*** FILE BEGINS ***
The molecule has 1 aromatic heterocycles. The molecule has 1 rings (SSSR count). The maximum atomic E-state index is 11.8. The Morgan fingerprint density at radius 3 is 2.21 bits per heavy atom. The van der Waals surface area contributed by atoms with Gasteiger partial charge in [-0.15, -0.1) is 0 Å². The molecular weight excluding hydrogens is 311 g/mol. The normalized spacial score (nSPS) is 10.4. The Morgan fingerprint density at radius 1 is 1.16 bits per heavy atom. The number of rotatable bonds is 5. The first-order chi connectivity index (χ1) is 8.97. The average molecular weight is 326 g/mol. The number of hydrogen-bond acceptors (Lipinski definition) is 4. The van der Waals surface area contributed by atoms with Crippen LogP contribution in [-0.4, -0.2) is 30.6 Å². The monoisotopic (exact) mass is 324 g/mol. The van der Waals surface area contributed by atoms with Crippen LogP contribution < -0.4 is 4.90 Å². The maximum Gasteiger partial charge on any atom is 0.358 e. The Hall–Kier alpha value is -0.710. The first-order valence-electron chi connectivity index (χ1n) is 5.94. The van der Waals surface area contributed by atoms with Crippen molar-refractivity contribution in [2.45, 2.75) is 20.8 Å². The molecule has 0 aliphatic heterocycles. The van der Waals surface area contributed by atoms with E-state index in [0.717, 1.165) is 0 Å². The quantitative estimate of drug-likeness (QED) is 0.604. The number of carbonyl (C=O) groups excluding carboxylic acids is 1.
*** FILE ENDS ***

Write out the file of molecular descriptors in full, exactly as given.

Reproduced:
The molecule has 1 aromatic heterocycles. The molecule has 1 rings (SSSR count). The maximum atomic E-state index is 11.8. The Morgan fingerprint density at radius 3 is 2.21 bits per heavy atom. The van der Waals surface area contributed by atoms with Gasteiger partial charge in [-0.15, -0.1) is 0 Å². The molecular weight excluding hydrogens is 311 g/mol. The normalized spacial score (nSPS) is 10.4. The Morgan fingerprint density at radius 1 is 1.16 bits per heavy atom. The number of rotatable bonds is 5. The first-order chi connectivity index (χ1) is 8.97. The average molecular weight is 326 g/mol. The number of hydrogen-bond acceptors (Lipinski definition) is 4. The van der Waals surface area contributed by atoms with Crippen LogP contribution in [-0.4, -0.2) is 30.6 Å². The monoisotopic (exact) mass is 324 g/mol. The van der Waals surface area contributed by atoms with Crippen LogP contribution < -0.4 is 4.90 Å². The maximum Gasteiger partial charge on any atom is 0.358 e. The Hall–Kier alpha value is -0.710. The first-order valence-electron chi connectivity index (χ1n) is 5.94. The van der Waals surface area contributed by atoms with Crippen molar-refractivity contribution in [2.45, 2.75) is 20.8 Å². The molecule has 0 aliphatic heterocycles. The van der Waals surface area contributed by atoms with E-state index in [0.717, 1.165) is 0 Å². The quantitative estimate of drug-likeness (QED) is 0.604. The number of carbonyl (C=O) groups excluding carboxylic acids is 1.